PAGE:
The very name God is but an abbreviation of the word good. God is good. He does good. And he is the author of all good.


            a. All temporal goodness.

            b. All spiritual goodness.

            c. All eternal goodness.


            2. We should give thanks unto the Lord, because his mercy endures forever.


            God’s mercy is from everlasting to everlasting. From generation to generation, the sons of men experience the mercy of God in Christ.


            a. His purpose of mercy.

            b. His electing mercy.

            c. His redeeming mercy.

            d. His regenerating mercy.

            e. His preserving mercy.


            B. Who should give thanks to the Lord? (3-4).


            All men ought to do so. All men have their life and being, food and clothing, health and strength by the hand of God. But those who have experienced his grace in all parts of the world are under special constraint to praise him. The redeemed of the Lord, the gathered ones of the earth, should break forth in continual thanksgiving to God.


            1. In mercy and goodness God has redeemed us with the precious blood of Christ.


            The Lord Jesus Christ has redeemed us from the hand of the enemy.


            a. He has redeemed us from the law by price.

            b. He has redeemed us from Satan and sin by power.

            c. He has redeemed us from death by his resurrection.


            2. Another example of God’s goodness and mercy is that he has gathered us to Christ by effectual power.


            We had all gone astray. We had turned everyone to his own way. But the Lord observed our ways. And in the fullness of time he gathers his elect to Christ by sovereign power, from the four corners of the earth.


            NOTE: This is a phrase often used to signify faith, salvation, and effectual calling (Isa. 43:5-6).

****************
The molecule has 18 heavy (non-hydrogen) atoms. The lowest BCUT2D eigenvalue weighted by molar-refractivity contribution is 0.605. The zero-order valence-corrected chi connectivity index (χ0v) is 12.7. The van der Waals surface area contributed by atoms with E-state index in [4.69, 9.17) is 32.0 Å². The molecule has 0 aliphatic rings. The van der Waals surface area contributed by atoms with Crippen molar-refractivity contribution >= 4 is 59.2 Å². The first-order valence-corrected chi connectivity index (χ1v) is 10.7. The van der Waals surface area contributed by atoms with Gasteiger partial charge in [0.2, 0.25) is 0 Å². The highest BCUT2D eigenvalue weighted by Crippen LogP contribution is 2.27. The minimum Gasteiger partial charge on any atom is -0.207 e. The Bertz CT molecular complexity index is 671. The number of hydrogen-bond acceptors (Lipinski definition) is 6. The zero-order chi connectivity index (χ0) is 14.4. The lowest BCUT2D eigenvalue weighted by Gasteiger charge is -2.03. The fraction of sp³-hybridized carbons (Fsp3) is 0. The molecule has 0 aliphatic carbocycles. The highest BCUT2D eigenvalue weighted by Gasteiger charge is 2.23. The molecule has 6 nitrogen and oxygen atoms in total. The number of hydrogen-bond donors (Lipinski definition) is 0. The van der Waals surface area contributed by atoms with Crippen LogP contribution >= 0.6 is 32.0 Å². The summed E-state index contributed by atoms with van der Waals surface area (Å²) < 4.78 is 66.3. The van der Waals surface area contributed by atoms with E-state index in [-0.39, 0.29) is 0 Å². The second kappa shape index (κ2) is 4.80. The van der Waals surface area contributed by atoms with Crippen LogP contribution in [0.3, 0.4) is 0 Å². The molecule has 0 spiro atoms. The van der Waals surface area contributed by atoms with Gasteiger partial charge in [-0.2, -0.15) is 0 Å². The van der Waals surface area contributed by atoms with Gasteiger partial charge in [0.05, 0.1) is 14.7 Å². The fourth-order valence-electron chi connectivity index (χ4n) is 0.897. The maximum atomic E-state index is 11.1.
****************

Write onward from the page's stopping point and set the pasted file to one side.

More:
NOTE: Those who are redeemed of the Lord will, most assuredly be gathered to him. “I will hiss (call) for them, and gather them; for I have redeemed them” (Zech. 10:8).


            3. The men of the world will not confess the goodness of God, therefore we must. “Let the redeemed of the Lord say so.” We have found him to be good, and we must say so.


            a. Is God good when he takes away, as well as when he gives? “The redeemed of the Lord say so.”

            b. Is God merciful when he frowns, as well as when he smiles? “The redeemed of the Lord say so.”

            c. Does God work all things together for good to them that love him? “The redeemed of the Lord say so.”


II. Secondly, we are given four illustrations of Divine providence in salvation (4-32).


            The redeemed of the Lord say that God is good and his mercy endures forever. Now, the Psalmist displays that mercy in providence.


            Mark it down, beloved, the mercy of God toward you did not begin when you first believed. God’s mercy was actively arranging all the affairs of your life in order to bring you to faith in Christ. Indeed, he arranged all the affairs of history to secure your eternal salvation. This is his prevenient grace, that grace of providence, which precedes the grace of salvation.